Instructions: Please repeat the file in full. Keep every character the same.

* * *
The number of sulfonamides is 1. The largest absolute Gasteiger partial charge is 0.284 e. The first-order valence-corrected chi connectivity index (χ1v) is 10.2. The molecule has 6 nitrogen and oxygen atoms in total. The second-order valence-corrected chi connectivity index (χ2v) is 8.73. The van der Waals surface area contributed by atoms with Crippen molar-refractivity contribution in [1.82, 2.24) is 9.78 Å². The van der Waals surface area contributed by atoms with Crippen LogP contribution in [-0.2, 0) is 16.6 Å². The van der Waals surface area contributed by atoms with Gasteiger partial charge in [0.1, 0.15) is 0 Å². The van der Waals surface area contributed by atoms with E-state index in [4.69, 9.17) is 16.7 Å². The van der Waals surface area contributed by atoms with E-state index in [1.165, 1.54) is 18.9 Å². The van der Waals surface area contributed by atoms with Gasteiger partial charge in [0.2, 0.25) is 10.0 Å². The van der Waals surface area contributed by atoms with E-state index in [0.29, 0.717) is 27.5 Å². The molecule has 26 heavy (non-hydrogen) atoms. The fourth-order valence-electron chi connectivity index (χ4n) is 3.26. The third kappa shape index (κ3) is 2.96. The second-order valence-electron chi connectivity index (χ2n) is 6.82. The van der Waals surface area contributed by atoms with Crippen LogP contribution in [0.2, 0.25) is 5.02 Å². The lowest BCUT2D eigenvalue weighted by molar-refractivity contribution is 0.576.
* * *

The number of sulfonamides is 1. The largest absolute Gasteiger partial charge is 0.284 e. The first-order valence-corrected chi connectivity index (χ1v) is 10.2. The molecule has 6 nitrogen and oxygen atoms in total. The second-order valence-corrected chi connectivity index (χ2v) is 8.73. The van der Waals surface area contributed by atoms with Crippen molar-refractivity contribution in [1.82, 2.24) is 9.78 Å². The van der Waals surface area contributed by atoms with Crippen LogP contribution in [-0.2, 0) is 16.6 Å². The van der Waals surface area contributed by atoms with Gasteiger partial charge in [0.1, 0.15) is 0 Å². The van der Waals surface area contributed by atoms with E-state index in [4.69, 9.17) is 16.7 Å². The van der Waals surface area contributed by atoms with E-state index in [1.165, 1.54) is 18.9 Å². The van der Waals surface area contributed by atoms with Gasteiger partial charge in [0.2, 0.25) is 10.0 Å². The van der Waals surface area contributed by atoms with E-state index in [0.29, 0.717) is 27.5 Å². The molecule has 26 heavy (non-hydrogen) atoms. The fourth-order valence-electron chi connectivity index (χ4n) is 3.26. The third kappa shape index (κ3) is 2.96. The second-order valence-electron chi connectivity index (χ2n) is 6.82. The van der Waals surface area contributed by atoms with Crippen LogP contribution in [0.2, 0.25) is 5.02 Å². The lowest BCUT2D eigenvalue weighted by molar-refractivity contribution is 0.576.